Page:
Beta-alumina solid electrolyte

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Beta-alumina solid electrolyte (BASE) is a fast ion conductor material used as a membrane in several types of molten salt electrochemical cell. Currently there is no known substitute available.[1] [2]

β''-Alumina (beta prime-prime alumina) is an isomorphic form of aluminium oxide (Al2O3), a hard polycrystalline ceramic, which, when prepared as an electrolyte, is complexed with a mobile ion, such as Na+, K+, Li+, Ag+, H+, Pb2+, Sr2+ or Ba2+ depending on the application. Beta-alumina is a good conductor of its mobile ion yet allows no non-ionic (i.e., electronic) conductivity.

Sodium beta alumina is a non-stoichiometric sodium aluminate known for its rapid transport of Na+ ions. This material selectively passes sodium ions while blocking other species, including liquid sodium and liquid sulfur. It is a ceramic which can be formed and sintered by commercially available techniques and its conductivity at operating temperatures – 250 to 300 degrees Celsius – compares favorably with electrolytes used in conventional battery systems such as sulfuric acid and potassium hydroxide. The crystal structure of the Na-Al2O3 provides an essential rigid framework with channels along which the ionic species of the solid can migrate. Ion transport involves hopping from site to site along these channels.

BASE was first developed by researchers at the Ford Motor Company, in the search for a storage device for electric vehicles while developing the sodium-sulfur battery. The NaS battery consists of sulfur at the positive electrode and sodium at the negative electrode as active materials, and sodium-conducting beta alumina ceramic as the electrolyte separating both electrodes.[1] This sealed battery is kept at approximately 300 degrees Celsius and is operated under the condition that the active materials at both electrodes are liquid and its electrolyte is solid. It is only at temperatures around 300 degrees Celsius or more, that it is possible for the negative sodium electrode to completely coat, or "wet," the ceramic electrolyte.[1] At lower temperatures, molten sodium has issues in covering the surface of the beta alumina ceramic. This causes sodium to curl up akin to a drop of oil in water, reducing surface area contact and making the battery less efficient. At such high temperatures, since both active materials have high surface area contact and internal resistance becomes low enough, the NaS battery shows excellent performance. As a secondary battery, which allows reversible charging and discharging, the NaS battery can be continuously used. Several commercial installations use this type of battery for load leveling.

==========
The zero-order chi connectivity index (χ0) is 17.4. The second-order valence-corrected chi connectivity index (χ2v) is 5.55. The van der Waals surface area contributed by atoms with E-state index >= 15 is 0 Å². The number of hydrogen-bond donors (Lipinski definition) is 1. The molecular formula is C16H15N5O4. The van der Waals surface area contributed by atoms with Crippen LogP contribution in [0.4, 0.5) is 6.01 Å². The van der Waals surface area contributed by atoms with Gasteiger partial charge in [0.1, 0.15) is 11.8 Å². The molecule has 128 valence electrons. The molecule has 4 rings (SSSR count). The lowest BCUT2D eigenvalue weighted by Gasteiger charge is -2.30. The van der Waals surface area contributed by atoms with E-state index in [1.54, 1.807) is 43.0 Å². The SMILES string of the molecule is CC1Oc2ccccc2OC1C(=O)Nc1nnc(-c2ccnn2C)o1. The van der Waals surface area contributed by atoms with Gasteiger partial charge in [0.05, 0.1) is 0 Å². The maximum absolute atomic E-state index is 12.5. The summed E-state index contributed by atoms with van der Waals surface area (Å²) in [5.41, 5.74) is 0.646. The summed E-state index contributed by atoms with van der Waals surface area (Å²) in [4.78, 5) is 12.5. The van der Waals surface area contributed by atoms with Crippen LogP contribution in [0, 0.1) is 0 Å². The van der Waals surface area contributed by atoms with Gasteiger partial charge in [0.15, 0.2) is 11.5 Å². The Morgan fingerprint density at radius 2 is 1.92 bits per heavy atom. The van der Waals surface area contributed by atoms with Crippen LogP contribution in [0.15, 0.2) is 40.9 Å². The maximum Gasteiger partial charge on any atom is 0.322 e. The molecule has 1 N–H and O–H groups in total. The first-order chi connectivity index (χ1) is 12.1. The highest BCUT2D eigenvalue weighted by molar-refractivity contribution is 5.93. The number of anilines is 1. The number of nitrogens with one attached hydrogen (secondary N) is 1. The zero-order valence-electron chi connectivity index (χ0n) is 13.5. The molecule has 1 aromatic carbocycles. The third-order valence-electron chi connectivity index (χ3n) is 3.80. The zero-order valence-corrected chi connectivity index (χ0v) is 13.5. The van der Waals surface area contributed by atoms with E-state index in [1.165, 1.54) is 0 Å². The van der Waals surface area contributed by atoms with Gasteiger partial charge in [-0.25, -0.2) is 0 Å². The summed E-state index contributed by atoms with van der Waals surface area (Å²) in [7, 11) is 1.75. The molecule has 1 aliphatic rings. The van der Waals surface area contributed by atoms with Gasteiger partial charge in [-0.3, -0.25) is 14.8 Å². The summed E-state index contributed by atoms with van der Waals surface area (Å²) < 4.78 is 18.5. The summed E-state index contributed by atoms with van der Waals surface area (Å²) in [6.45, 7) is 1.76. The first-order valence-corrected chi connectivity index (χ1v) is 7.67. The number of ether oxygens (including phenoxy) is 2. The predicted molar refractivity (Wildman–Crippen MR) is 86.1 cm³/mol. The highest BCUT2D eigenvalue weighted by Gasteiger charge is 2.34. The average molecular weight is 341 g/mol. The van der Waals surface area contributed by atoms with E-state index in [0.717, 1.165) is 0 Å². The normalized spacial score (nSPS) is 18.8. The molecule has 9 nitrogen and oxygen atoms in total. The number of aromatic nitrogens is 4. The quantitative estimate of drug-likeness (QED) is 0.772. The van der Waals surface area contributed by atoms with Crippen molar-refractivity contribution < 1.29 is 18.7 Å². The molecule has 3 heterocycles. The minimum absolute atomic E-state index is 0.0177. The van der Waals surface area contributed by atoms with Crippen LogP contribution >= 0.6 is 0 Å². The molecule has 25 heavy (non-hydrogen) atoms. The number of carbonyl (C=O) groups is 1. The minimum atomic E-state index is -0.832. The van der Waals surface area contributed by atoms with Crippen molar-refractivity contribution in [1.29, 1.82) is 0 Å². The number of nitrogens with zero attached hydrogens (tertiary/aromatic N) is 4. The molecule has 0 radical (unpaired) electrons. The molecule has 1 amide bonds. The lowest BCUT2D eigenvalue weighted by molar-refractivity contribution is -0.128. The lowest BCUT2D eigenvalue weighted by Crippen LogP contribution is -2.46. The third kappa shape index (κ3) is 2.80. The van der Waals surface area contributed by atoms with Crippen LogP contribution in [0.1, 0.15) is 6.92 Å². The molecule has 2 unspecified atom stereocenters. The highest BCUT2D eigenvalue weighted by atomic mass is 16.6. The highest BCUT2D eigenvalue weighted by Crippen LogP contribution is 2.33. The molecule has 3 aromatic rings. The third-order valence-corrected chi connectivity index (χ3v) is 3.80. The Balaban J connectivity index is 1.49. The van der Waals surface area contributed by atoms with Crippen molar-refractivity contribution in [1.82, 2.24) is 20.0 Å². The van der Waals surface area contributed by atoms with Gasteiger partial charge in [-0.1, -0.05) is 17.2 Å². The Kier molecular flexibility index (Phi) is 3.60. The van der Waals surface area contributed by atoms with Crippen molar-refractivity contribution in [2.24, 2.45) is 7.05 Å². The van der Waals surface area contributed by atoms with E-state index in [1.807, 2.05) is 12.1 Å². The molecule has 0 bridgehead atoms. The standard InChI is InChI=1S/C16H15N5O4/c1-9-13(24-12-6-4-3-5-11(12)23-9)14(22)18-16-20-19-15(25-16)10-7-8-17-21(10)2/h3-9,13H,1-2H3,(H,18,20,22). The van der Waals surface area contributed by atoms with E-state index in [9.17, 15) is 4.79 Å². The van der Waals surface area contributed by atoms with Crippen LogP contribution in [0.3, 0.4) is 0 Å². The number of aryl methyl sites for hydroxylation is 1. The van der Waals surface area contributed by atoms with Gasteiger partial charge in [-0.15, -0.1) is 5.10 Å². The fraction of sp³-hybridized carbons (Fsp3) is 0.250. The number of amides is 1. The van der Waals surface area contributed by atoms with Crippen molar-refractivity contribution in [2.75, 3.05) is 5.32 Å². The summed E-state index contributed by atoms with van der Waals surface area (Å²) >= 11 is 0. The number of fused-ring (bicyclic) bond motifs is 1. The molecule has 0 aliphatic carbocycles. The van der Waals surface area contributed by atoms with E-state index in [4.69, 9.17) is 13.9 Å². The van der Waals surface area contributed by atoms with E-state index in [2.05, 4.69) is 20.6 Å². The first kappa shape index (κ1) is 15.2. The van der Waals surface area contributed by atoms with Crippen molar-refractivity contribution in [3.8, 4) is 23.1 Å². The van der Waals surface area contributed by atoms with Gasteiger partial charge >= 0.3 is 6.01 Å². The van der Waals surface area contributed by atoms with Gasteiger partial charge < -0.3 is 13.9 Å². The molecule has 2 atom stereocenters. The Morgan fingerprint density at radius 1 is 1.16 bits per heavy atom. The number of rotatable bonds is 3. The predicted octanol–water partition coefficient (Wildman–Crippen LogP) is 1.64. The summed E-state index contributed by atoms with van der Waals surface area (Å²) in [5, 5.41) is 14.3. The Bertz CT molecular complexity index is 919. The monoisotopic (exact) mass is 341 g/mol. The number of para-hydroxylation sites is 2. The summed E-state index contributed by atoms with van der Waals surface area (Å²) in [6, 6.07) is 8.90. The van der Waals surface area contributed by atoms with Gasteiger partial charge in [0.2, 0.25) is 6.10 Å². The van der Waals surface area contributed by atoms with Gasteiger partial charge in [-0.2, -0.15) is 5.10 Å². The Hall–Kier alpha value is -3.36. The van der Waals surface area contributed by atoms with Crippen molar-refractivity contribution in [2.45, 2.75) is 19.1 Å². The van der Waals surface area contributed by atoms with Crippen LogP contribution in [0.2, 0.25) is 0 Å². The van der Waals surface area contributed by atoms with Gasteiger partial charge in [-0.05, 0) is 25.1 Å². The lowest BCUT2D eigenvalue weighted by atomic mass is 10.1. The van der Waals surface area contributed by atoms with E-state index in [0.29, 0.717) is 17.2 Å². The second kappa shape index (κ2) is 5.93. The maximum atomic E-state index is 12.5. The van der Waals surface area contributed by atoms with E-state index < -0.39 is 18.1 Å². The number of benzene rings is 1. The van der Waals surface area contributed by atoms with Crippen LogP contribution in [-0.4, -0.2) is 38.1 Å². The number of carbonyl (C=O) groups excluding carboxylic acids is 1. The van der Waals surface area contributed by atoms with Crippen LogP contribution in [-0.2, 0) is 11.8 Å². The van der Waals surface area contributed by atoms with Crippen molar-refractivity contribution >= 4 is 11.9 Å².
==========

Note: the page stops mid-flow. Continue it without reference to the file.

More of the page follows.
The sodium sulfur battery was a topic of intense worldwide interest during the 1970s and 1980s, but interest in the technology for vehicle use diminished for a variety of technical and economic reasons. In contrast, its "successor", the sodium nickel chloride battery, is now entering the commercialization phase. The sodium nickel chloride battery (or ZEBRA battery, so-called for the Zeolite Battery Research Africa Project) has been under development for almost 20 years.[3]

When BASE is used in a sodium nickel chloride (ZEBRA) cell, several requirements must be met. It must have a low resistivity, typically 4 Ωcm at 350 °C, and a strength in excess of 200 MPa. It must be produced in the form of a thin-walled (1.25 mm), convoluted tube by low-cost production methods, and it must maintain a stable cell resistance for up to 10 years. These requirements have mostly been met by a variation of the sol-gel process.

BASE is also used in alkali-metal thermal to electric converters (AMTECs). An AMTEC is a high efficiency device for directly converting heat to electricity. An AMTEC operates as a thermally regenerative electrochemical cell by expanding sodium through the pressure differential across the (BASE) membrane. BASE electrolytes have been used in some molten-carbonate fuel cells, as well as other liquid electrode/solid electrolyte fuel cell designs.


  1. ^ a b c X. Lu, G. Xia, J.P. Lemmon and Z. Yang, J. Power Sources 195 (2010) p. 2431
  2. ^ J.L. Sudworth and A.R. Tilley, The Sodium Sulphur Battery (Chapman & Hall, London) (1985)
  3. ^ Y.F.Y. Yao and J.T. Kummer, J. Inorg. Nucl. Chem. 29 (1967) p. 2453